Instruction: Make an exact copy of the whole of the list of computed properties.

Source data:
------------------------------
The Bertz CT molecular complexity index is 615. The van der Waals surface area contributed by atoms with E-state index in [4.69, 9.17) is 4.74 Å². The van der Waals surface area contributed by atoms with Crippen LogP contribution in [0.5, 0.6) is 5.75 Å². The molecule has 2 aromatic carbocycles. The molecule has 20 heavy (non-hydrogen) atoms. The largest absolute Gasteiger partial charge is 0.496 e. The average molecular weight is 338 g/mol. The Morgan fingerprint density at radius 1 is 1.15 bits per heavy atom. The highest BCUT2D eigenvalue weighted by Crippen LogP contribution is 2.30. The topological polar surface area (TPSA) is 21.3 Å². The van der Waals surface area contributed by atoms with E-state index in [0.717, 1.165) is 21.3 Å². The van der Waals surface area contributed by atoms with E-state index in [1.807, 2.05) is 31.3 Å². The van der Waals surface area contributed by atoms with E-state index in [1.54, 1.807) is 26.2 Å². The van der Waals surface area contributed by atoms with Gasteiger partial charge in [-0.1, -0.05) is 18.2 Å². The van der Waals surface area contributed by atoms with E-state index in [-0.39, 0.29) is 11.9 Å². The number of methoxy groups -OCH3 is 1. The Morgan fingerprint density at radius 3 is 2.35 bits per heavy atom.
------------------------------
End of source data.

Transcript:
The Bertz CT molecular complexity index is 615. The van der Waals surface area contributed by atoms with E-state index in [4.69, 9.17) is 4.74 Å². The van der Waals surface area contributed by atoms with Crippen LogP contribution in [0.5, 0.6) is 5.75 Å². The molecule has 2 aromatic carbocycles. The molecule has 20 heavy (non-hydrogen) atoms. The largest absolute Gasteiger partial charge is 0.496 e. The average molecular weight is 338 g/mol. The Morgan fingerprint density at radius 1 is 1.15 bits per heavy atom. The highest BCUT2D eigenvalue weighted by Crippen LogP contribution is 2.30. The topological polar surface area (TPSA) is 21.3 Å². The van der Waals surface area contributed by atoms with E-state index in [0.717, 1.165) is 21.3 Å². The van der Waals surface area contributed by atoms with E-state index in [1.807, 2.05) is 31.3 Å². The van der Waals surface area contributed by atoms with E-state index in [1.54, 1.807) is 26.2 Å². The van der Waals surface area contributed by atoms with Gasteiger partial charge in [-0.1, -0.05) is 18.2 Å². The van der Waals surface area contributed by atoms with E-state index in [-0.39, 0.29) is 11.9 Å². The number of methoxy groups -OCH3 is 1. The Morgan fingerprint density at radius 3 is 2.35 bits per heavy atom.